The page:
Hundreds of homes to stop sharing an address after 7 confusing decades

Cormorant fishermen set out for to work for the evening on October 9, 2018 in Gifu, Japan.


TOKYO — Through a bizarre bureaucratic mistake, hundreds of residents in a central Japanese city have been stuck for almost 70 years with an unusual headache. About 250 households in Gifu City’s Sagiyama district have shared the exact same address.

The repercussions have been unsurprising: Cards and letters ending up at the wrong house. Pizza deliveries gone missing. Dinner guests driving around and around endlessly, trying in vain to locate their host’s home. Car navigation systems are rendered useless. And most alarming, ambulances and fire engines are often unable to find the right location.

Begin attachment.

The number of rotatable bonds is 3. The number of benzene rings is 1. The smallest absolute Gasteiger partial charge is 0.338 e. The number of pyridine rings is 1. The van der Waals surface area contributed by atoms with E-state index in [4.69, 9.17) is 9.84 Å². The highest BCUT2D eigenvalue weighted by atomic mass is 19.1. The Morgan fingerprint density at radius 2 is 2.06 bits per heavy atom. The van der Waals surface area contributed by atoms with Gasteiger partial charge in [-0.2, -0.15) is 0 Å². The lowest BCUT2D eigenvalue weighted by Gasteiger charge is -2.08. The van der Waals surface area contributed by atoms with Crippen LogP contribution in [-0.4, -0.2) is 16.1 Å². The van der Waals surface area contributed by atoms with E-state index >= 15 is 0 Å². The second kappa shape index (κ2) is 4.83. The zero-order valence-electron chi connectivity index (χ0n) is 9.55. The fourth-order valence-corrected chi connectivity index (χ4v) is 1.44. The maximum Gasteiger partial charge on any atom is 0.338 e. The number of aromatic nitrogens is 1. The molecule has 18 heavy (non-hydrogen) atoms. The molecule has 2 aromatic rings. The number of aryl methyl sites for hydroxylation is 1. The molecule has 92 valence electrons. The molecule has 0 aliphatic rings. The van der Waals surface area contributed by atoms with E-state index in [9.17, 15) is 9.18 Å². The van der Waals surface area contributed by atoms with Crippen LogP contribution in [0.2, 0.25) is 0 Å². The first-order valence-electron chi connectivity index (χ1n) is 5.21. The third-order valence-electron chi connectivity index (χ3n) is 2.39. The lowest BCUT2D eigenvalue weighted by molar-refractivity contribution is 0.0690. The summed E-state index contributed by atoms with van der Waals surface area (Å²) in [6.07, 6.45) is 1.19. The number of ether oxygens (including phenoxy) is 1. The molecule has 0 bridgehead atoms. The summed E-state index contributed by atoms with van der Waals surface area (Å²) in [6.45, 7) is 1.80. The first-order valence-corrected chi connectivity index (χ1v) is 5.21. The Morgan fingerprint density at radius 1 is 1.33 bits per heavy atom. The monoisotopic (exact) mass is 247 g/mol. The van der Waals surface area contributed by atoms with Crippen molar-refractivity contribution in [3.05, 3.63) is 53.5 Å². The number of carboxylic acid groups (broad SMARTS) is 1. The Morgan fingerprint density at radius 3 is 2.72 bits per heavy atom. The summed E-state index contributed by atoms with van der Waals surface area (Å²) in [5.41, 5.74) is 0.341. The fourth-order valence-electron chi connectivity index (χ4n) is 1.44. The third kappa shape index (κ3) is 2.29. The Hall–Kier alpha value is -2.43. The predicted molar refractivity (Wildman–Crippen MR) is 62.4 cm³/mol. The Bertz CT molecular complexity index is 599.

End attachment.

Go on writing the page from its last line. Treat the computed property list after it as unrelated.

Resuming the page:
The strange situation began in 1950, in the lean years just after World War II. With almost every city bombed to devastation, Japan was severely short of housing, and Gifu was in a rush to put roofs over families. But in its haste to ease homelessness, the city somehow neglected to draw residential lots. Hence, a whole 10-acre neighborhood ended up with the address “1769-2, Sagiyama, Gifu City.”

For years efforts to sort out the mess have been hampered by squabbling over where to draw the new property lines. 

But sanity seems to have prevailed. By early next year, each house is scheduled to be assigned its very own street number.

Some old-timers are none too pleased, arguing that they’ve gotten used to sharing an address with 250 of their closest neighbors and don’t find it a burden at all.

A few have fretted to local media about the downside of getting a new address; every single legal document, from driver’s licenses to bank accounts and utility bills to property registration and social security forms, is going to need an update. 

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